Lake testified before the committee and defended the “performance credit” idea as a way to make the grid more reliable by providing incentives, beyond supply and demand, to power producers to increase generating electricity in times of high demand.

“What we have in front of us as a solution on the market is that our analysis suggests that it will be more reliable for less money than … no work,” Lake said in the Thursday meeting.

The commission paid E3, a California consulting firm, more than $600,000 to find out what changes to the state’s electricity market should be made to avoid more blackouts during extreme weather. . But Lake rejected the industry’s recommendation that for grid reform, electricity suppliers should buy “credit credits” from power producers – the idea being that the producers would do their best to provide electricity in in times of great need.

But analysts and some lawmakers pointed out what they called flaws in E3’s report, chief among them the fact that the regulator did not address the nature of weather worse than those caused by last year’s winter storm. Without that, experts say, it’s hard to know how the grid will fare during periods of extreme cold or heat due to the changes — and how consumers’ electricity bills will rise. customer.

“If we’re changing the market because of what happened in Winter Storm Uri, we need to know what changes in the market if we have another Winter Storm Uri,” said Joshua Rhodes, is an electrical engineer and research scientist at the University of Texas at Austin.

According to the E3 report, “advisors do not expect the same levels of mortality seen in other weather conditions” due to changes such as the new weather standards made since the winter storm.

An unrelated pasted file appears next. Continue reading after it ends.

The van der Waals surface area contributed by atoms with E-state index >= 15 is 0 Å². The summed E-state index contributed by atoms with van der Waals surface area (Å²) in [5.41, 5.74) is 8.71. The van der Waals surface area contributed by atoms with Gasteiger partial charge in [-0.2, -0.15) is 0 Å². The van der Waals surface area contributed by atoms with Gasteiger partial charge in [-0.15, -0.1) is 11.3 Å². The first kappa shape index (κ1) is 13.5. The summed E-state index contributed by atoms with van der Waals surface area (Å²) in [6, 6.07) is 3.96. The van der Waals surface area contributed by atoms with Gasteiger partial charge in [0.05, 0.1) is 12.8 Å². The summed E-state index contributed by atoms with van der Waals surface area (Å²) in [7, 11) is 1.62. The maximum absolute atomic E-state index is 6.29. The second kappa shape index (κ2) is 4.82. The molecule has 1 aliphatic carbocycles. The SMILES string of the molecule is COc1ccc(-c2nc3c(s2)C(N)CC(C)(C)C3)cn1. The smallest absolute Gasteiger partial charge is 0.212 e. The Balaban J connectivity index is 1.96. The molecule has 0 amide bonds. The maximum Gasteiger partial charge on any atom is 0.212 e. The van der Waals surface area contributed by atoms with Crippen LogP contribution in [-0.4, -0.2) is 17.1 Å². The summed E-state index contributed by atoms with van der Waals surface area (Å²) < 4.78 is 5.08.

A PUC spokesman said the study “conducted thousands of extreme weather scenarios” based on historical weather data.

But climate change is making weather patterns worse, said Silverstein, the former PUC consultant, which could lead to sudden increases in demand like during Uri and this year’s heat wave.

“The reality is that climate change is making things more dangerous, and it’s creating those kinds of disasters at times that we don’t expect,” Silverstein said.

The E3 report also noted that generators will have “unlimited access to fuel” during extreme weather, although many power plants have struggled to get natural gas to keep running during the storm. of winter.

There is also concern that the “job credit” system favored by Lake officials and the PUC will take too long to implement — the E3 report says it could take up to four years to write the rules. which controls that system and sets it – will be abolished. invest in new power generation.

“This is new and all the questions about implementation are unknown,” Julia Harvey, vice president of government relations at Texas Electric Cooperatives, told reporters at the Thursday.

Texas has seen modest improvements to its power grid since Uri but could still see significant power outages if a similar winter storm hits the state in the coming months, an analysis shows. of October by the Federal Energy Regulatory Commission – despite these findings. which was disputed by government officials.

Pablo Vegas, ERCOT’s new CEO, said Thursday that “there will be an opportunity” to supply electricity if the weather is bad even if the schedule is improved.

“There was a risk we were facing, so the case for change was very urgent,” Vegas said.

Disclosure: Texas Electric Cooperative and the University of Texas at Austin are financial sponsors of The Texas Tribune, a nonprofit, independent news organization funded by contributions from members, foundations and corporate sponsors. Financial sponsors had no role in the Tribune’s reporting. Find a full list of them here.

This article originally appeared in The Texas Tribune at